• Cultural tidbits in the story line can be divine! In Rhime’s drama great soundtracks, amazing costumes, the latest technology, urban invincibility and lots of morning coffee at Pope & Associates, evoke the Gods of comfort, style and musical landscapes that make us glad to be alive despite whatever the latest national or world news is. These writerly details render essential story.
  • When you overwrite, it’s because you’ve lost connection with the story or you need more time in space to develop a character or idea.

Now you might be asking; can you give us some examples from actual Scandal writing? Yes, here are a few without my feeling the urge to put out the artist’s donation box.Take the characters Fitzgerald Grant and Olivia Pope. Since the start of Rhimes’s drama , these two characters have been amazingly consistent in terms of who they are and their motives. We don’t have to guess much about what they do next and yet there’s just enough we don’t know that keeps us interested.

Obviously, Rhimes loves her characters– her darlings that she’ll never kill. This idea is related to the second thing; dramatic continuity is almost everything. Especially on prime time network television, a writer’s ability to sustain a story-line is critical if you want to keep viewers. It’s mostly just true anyway unless you’re seeking to appeal to a very specialized audience.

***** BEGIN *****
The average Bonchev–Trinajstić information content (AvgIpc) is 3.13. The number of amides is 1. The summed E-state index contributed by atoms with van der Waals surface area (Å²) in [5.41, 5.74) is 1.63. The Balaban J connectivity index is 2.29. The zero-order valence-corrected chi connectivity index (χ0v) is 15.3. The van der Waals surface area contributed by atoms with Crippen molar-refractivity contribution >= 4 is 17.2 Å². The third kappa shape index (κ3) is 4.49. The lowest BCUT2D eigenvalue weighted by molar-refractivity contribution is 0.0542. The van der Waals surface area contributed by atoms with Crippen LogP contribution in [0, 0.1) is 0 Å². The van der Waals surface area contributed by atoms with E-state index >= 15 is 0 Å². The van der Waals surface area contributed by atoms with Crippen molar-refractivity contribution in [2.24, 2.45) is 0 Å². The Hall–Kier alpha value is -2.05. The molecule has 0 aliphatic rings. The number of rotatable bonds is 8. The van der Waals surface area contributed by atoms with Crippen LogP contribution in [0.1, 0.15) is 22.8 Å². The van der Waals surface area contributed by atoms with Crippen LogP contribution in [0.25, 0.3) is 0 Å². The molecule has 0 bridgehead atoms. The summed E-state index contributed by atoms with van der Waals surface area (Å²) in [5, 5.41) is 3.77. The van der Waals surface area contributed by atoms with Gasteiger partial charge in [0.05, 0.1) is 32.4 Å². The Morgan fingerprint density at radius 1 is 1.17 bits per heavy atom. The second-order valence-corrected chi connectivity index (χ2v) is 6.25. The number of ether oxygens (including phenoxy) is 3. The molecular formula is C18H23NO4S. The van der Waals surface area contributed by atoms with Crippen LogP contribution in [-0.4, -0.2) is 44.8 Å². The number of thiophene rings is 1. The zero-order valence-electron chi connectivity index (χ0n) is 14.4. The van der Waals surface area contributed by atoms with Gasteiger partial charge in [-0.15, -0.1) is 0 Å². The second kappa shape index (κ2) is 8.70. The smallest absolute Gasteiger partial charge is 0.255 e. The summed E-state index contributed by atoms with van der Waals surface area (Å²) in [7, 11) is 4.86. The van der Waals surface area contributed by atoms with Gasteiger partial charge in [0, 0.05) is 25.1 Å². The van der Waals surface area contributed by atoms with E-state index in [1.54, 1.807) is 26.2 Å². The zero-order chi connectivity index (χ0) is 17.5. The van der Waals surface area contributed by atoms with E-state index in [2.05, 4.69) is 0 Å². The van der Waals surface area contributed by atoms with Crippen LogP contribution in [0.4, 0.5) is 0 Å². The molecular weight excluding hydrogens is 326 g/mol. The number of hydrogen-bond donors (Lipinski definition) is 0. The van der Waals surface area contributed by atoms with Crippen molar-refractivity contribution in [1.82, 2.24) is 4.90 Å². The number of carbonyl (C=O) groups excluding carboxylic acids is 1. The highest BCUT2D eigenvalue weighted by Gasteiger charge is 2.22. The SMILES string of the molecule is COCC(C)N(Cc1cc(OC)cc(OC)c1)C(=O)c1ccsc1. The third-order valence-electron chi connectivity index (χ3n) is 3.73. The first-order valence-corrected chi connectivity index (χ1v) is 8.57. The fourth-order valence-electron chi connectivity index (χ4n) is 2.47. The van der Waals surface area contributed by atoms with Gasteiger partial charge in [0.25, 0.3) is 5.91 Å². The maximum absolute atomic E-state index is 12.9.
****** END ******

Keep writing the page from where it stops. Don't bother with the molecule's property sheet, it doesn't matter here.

Are you overwhelmed by popular culture via the internet and social media? Well, creative writers can never get enough of it if they want to keep writing. Not only does Rhimes really know her characters, she also know the times, history and world her characters live in. Which brings me to a final point; when writers with deadlines write often and fairly quickly, one of the maladies of the trade can be sometimes overwriting. I reflect on one of the first pieces of fiction writing I sent to a San Francisco magazine publisher a long time ago, in which a really nice editor sent it back with a note saying; I liked your story but it’s overwritten. This is easy for a writer to do (although sometimes it can be just a matter of preference or lack of experience),especially when the goal is more focused on meeting a deadline than actually writing a story you’ve had time to reflect on and develop.

I refer to the only example of overwriting in the drama I’ve noticed so far; when the character Quinn in the recent Episode titled: Vermont is for Lovers, Too (played by the brilliant Katie Lowes) confronts with a gun the character Charlie (the intriguing George Newborn) in a parking garage. When Katie backs down from shooting the repulsive killer and he remarks that, “I like you…. it’s probably what you’re trying to tell yourself right now..you like me too” it seems the dialogue isn’t needed. Katie’s expression of repulsion makes the scene come alive and it’s enough.

In the case of Rhimes and her team of writers, undoubtedly time and deadlines are not as flexible and an occasional overwrite goes with the work. Yet, the award winning drama continues to produce the exception week after week, even when at times a few extra words aren’t needed.

Yon Walls

Editor

2012